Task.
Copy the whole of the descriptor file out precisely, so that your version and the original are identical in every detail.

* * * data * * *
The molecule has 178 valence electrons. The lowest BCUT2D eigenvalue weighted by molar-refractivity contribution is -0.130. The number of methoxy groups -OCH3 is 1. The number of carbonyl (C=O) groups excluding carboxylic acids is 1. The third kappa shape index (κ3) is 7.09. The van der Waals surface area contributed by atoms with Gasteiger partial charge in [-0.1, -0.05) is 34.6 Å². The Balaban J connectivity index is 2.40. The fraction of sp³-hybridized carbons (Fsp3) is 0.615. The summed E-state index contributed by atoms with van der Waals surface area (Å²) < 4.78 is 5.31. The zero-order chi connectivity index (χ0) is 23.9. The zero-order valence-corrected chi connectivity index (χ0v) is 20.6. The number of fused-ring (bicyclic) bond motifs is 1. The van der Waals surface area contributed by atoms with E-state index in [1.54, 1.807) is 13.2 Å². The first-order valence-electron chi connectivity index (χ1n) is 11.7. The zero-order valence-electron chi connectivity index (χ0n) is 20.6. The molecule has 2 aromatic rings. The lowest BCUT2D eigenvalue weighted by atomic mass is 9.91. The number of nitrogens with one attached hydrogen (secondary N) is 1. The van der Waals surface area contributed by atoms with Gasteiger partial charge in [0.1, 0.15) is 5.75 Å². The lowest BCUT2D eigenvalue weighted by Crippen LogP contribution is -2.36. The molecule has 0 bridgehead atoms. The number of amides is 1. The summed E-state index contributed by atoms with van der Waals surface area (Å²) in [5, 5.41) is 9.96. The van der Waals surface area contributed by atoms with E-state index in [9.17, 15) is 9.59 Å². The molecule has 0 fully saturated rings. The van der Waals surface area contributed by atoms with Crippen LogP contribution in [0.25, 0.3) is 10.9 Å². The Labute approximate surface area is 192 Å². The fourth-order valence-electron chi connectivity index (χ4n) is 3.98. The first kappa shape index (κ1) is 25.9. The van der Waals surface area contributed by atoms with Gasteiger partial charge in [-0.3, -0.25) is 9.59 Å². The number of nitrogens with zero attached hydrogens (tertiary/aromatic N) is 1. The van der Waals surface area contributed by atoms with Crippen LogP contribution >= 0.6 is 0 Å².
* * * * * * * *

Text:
The molecule has 178 valence electrons. The lowest BCUT2D eigenvalue weighted by molar-refractivity contribution is -0.130. The number of methoxy groups -OCH3 is 1. The number of carbonyl (C=O) groups excluding carboxylic acids is 1. The third kappa shape index (κ3) is 7.09. The van der Waals surface area contributed by atoms with Gasteiger partial charge in [-0.1, -0.05) is 34.6 Å². The Balaban J connectivity index is 2.40. The fraction of sp³-hybridized carbons (Fsp3) is 0.615. The summed E-state index contributed by atoms with van der Waals surface area (Å²) < 4.78 is 5.31. The zero-order chi connectivity index (χ0) is 23.9. The zero-order valence-corrected chi connectivity index (χ0v) is 20.6. The number of fused-ring (bicyclic) bond motifs is 1. The van der Waals surface area contributed by atoms with E-state index in [1.54, 1.807) is 13.2 Å². The first-order valence-electron chi connectivity index (χ1n) is 11.7. The zero-order valence-electron chi connectivity index (χ0n) is 20.6. The molecule has 2 aromatic rings. The lowest BCUT2D eigenvalue weighted by atomic mass is 9.91. The number of nitrogens with one attached hydrogen (secondary N) is 1. The van der Waals surface area contributed by atoms with Gasteiger partial charge in [0.1, 0.15) is 5.75 Å². The lowest BCUT2D eigenvalue weighted by Crippen LogP contribution is -2.36. The molecule has 0 bridgehead atoms. The number of amides is 1. The summed E-state index contributed by atoms with van der Waals surface area (Å²) in [5, 5.41) is 9.96. The van der Waals surface area contributed by atoms with E-state index in [9.17, 15) is 9.59 Å². The molecule has 0 fully saturated rings. The van der Waals surface area contributed by atoms with Crippen LogP contribution in [0.25, 0.3) is 10.9 Å². The Labute approximate surface area is 192 Å². The fourth-order valence-electron chi connectivity index (χ4n) is 3.98. The first kappa shape index (κ1) is 25.9. The van der Waals surface area contributed by atoms with Gasteiger partial charge in [-0.3, -0.25) is 9.59 Å². The number of nitrogens with zero attached hydrogens (tertiary/aromatic N) is 1. The van der Waals surface area contributed by atoms with Crippen LogP contribution >= 0.6 is 0 Å².